At the same time, Yamaha finally managed to hire a young Magneti engineer. No doubt the input of these brains, plus the input of newly hired Japanese electronics engineers, has helped Yamaha’s general improvement in recent months.
Presumably, Yamaha hopes Frigerio will help the factory return to the level of success it enjoyed in the pre-spec-software era. During the last four years of factory electronics – 2012, 2013, 2014 and 2015 – Yamaha won 30 MotoGP races. In the three and three-quarters seasons since then, Yamaha has won just 12 races. Much of that fall from grace has been a lack of understanding of the Magneti Marelli system.
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Of course, this kind of thing has been going on since the dawn of Grand Prix racing. During the 1950s the dominant factory was Gilera, whose inline-four 500 GP engine had been designed by young Italian engineers Piero Remor and Carlo Gianini, who were bankrolled by the fantastically named Italian aristocrats Princes Lancelloti and Rospigliosi. Remarkably, the original Remor/Gianini inline-four, designed in the 1920s, remains the basic blueprint for today’s Yamaha YZR-M1 and Suzuki GSX-RR MotoGP bikes.
The Gilera 500, originally designed by Piero Remor Photo: Oxley
However, Remor’s Gilera handled badly. After some furious rows with his riders, he left Guiseppe Gilera’s factory in Arcore outside Milan and took his blueprints to nearby Gallarate, where he started work for Count Domenico Agusta.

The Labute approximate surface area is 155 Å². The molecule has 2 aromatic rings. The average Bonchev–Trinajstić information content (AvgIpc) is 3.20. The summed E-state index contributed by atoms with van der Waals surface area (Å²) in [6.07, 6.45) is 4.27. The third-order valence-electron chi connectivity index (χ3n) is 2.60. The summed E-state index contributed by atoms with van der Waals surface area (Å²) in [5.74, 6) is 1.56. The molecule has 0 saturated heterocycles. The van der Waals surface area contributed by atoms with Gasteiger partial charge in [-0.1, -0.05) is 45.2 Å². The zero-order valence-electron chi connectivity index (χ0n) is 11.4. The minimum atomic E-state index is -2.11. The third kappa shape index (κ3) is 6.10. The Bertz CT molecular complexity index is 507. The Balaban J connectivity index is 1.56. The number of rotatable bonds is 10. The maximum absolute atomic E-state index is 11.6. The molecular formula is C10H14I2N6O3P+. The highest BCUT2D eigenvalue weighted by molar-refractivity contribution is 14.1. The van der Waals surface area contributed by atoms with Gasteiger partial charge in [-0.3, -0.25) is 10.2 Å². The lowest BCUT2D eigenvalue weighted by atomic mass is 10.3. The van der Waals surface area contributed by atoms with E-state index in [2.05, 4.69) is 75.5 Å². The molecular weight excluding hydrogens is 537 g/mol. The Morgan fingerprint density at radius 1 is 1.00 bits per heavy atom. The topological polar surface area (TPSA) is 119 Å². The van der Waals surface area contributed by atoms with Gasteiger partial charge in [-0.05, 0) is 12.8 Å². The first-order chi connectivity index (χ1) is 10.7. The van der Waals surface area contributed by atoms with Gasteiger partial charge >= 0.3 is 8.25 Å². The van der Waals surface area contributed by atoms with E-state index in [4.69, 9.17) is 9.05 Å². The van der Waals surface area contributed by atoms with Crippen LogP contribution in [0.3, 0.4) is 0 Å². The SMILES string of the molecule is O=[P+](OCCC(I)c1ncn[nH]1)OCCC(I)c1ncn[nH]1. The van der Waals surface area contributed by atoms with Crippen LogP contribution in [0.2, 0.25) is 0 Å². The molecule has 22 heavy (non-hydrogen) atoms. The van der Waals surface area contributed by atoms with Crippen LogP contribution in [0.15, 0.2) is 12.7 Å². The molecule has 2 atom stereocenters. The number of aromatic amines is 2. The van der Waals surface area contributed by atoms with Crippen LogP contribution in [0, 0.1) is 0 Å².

Remor’s strikingly similar MV Agusta fours won eight consecutive 500 titles from 1958 to 1965.
And so the Grand Prix brain wars continued… In 1961 Suzuki was desperate to transform its recalcitrant early two-stroke GP bikes into winners, so they lured East German MZ rider Ernst Degner through the Iron Curtain with the promise of Western riches.
Degner took with him Walter Kaaden’s MZ blueprints and parts, and the very next year Suzuki won its first world title. More than a decade later Barry Sheene’s title-winning RG500 used the same smuggled Commie technology.
More recently the late, great Australian engineer Warren Willing left Yamaha (with the blessing of team owner ‘King’ Kenny Roberts) to join Suzuki, where he essentially transformed the RGV500 into a Yamaha YZR500 that took Kenny Roberts Jr to the 500cc title in 2000.
Most famous of all, in 2004 Jeremy Burgess quit HRC and joined Yamaha with his rider Valentino Rossi. After just a few days of testing JB fixed the Yamaha YZR-M1’s serious handling issues, so that Rossi could win the first race of the season and take the title.
Because of his association with MotoGP’s superstar rider, JB became MotoGP’s first superstar engineer. But despite his vital input to Rossi’s success, he was only paid a tiny fraction of his rider’s wages. Fair enough, in MotoGP, the rider is still by far the largest part of the performance equation.
The situation is different in Formula 1 cars, where the performance of the car is arguably more important than the talent of the driver. Which is why drivers aren’t the only ones who turn up at races in private jets.
Red Bull F1 engineer Adrian Newey earns around £8 million a year, which isn’t much less than the combined salaries of his two drivers.
No one knows how much Frigerio will earn at Yamaha but it’s certain to be more than he earns at Ducati. Next season it will be fascinating to observe the effect of his brainpower on the results of Rossi, Viñales, Fabio Quartararo and Franco Morbidelli.